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A week of performative diplomacy over genocides raises far more questions than it answers
Far from drawing a line under Germany's genocide in Namibia between 1904-1908 and France's involvement in the genocide in Rwanda in 1994, the declarations by Berlin and Paris this week have muddied the waters.
Namibia's President Hage Geingob welcomed Germany's apology for the killings of some 65,000 Herero and 10,000 Nama people who had fought against the colonial army as a 'step in the right direction'.
But Germany's statement and direct negotiations with Geingob's government rankled with Herero and Nama community leaders who said they were kept away from the discussions. The statement said, 'We should officially call these events what they were from today's perspective – a genocide.'
Chief Vekuii Rukoro, leader of the Herero nation, rejected the statement and the negotiations, dismissing the offer of $1.3bn as an insult. Distrust between the Herero and Nama peoples and Geingob's government in Windhoek will complicate the next diplomatic steps (AC Vol 60 No 24, Hage's hubris & Vol 61 No 24, SWAPO swept away).
In Rwanda, which President Emmanuel Macron visited on 27 May, the local politics and bilateral diplomacy are still more torturous. At the genocide memorial at Gisozi, Macron asked Rwandans 'who have passed through the darkness …for the gift of forgiveness' after saying that France had made errors of judgement that had 'appalling consequences'.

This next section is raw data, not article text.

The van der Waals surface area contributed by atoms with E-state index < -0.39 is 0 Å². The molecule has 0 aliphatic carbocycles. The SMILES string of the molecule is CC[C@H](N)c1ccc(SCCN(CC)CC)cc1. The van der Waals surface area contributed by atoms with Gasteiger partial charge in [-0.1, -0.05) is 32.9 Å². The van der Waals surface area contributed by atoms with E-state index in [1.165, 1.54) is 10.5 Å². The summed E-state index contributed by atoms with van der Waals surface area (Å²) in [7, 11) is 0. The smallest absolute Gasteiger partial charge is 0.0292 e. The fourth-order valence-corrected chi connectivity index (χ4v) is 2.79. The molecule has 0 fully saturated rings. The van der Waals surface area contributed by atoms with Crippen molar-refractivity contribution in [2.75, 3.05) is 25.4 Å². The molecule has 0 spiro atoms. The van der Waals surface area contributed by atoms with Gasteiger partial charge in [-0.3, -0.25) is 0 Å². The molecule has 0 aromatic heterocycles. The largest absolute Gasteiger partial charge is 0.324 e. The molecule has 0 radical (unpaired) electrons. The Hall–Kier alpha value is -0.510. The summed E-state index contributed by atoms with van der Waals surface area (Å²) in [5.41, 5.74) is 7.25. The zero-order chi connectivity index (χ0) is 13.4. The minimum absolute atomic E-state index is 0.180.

Acknowledging France's responsibility, Macron was trying to address the Rwandan people as a whole but stopped short of offering an apology or admitting the complicity of President François Mitterrand's government in the genocide.
Until now President Paul Kagame, who has been investigated by France's judicial authorities for his claimed involvement in the plot to shoot down President Juvénal Habyarimana's plane and trigger the genocide in 1994, has insisted on Paris's admission of complicity.
Now with the United States and several states in the European Union questioning the economic achievements of the Kagame's government in Kigali and the murder of some former officials turned dissenters, Kigali is adapting its diplomatic overtures (AC Vol 62 No 11, Cash for 'clearing houses').
Although French officials share the scepticism of some of their counterparts towards Kagame, they see rapprochement with Kagame as an important strategic move.
Kigali's despatch of troops to Central African Republic to fight alongside Russian mercenaries, together with Kagame's discussions on security with Mozambique's President Filipe Nyusi, underlined Rwanda's military importance in the region. These are both countries in which France has considerable interests (AC Vol 62 No 5, Nowhere to hide & Vol 61 No 18, Exile flies into a trap).
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